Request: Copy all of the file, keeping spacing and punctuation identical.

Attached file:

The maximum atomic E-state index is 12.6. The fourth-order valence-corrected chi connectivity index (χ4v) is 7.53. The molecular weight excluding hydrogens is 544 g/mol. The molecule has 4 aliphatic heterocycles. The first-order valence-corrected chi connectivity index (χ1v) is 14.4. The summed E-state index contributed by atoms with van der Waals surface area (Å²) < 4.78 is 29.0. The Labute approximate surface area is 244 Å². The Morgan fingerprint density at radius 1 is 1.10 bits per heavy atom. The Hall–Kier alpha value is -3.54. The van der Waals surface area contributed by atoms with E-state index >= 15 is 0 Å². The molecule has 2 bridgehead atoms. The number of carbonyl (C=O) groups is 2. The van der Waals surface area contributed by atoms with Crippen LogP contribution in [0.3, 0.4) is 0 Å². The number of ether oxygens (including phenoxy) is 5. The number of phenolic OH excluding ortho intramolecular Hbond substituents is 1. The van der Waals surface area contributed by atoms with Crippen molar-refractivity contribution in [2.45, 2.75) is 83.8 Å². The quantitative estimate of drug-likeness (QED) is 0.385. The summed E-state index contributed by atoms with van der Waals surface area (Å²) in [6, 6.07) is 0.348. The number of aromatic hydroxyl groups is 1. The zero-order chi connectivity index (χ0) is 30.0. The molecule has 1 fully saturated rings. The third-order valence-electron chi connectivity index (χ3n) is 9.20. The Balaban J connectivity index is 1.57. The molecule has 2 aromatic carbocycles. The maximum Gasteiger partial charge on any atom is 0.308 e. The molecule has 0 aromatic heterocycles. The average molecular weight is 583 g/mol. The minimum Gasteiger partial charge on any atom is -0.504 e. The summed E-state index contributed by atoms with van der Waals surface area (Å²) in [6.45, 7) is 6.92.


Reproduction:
The maximum atomic E-state index is 12.6. The fourth-order valence-corrected chi connectivity index (χ4v) is 7.53. The molecular weight excluding hydrogens is 544 g/mol. The molecule has 4 aliphatic heterocycles. The first-order valence-corrected chi connectivity index (χ1v) is 14.4. The summed E-state index contributed by atoms with van der Waals surface area (Å²) < 4.78 is 29.0. The Labute approximate surface area is 244 Å². The Morgan fingerprint density at radius 1 is 1.10 bits per heavy atom. The Hall–Kier alpha value is -3.54. The van der Waals surface area contributed by atoms with E-state index >= 15 is 0 Å². The molecule has 2 bridgehead atoms. The number of carbonyl (C=O) groups is 2. The van der Waals surface area contributed by atoms with Crippen LogP contribution in [0.3, 0.4) is 0 Å². The number of ether oxygens (including phenoxy) is 5. The number of phenolic OH excluding ortho intramolecular Hbond substituents is 1. The van der Waals surface area contributed by atoms with Crippen molar-refractivity contribution in [2.45, 2.75) is 83.8 Å². The quantitative estimate of drug-likeness (QED) is 0.385. The summed E-state index contributed by atoms with van der Waals surface area (Å²) in [6, 6.07) is 0.348. The number of aromatic hydroxyl groups is 1. The zero-order chi connectivity index (χ0) is 30.0. The molecule has 1 fully saturated rings. The third-order valence-electron chi connectivity index (χ3n) is 9.20. The Balaban J connectivity index is 1.57. The molecule has 2 aromatic carbocycles. The maximum Gasteiger partial charge on any atom is 0.308 e. The molecule has 0 aromatic heterocycles. The average molecular weight is 583 g/mol. The minimum Gasteiger partial charge on any atom is -0.504 e. The summed E-state index contributed by atoms with van der Waals surface area (Å²) in [6.45, 7) is 6.92.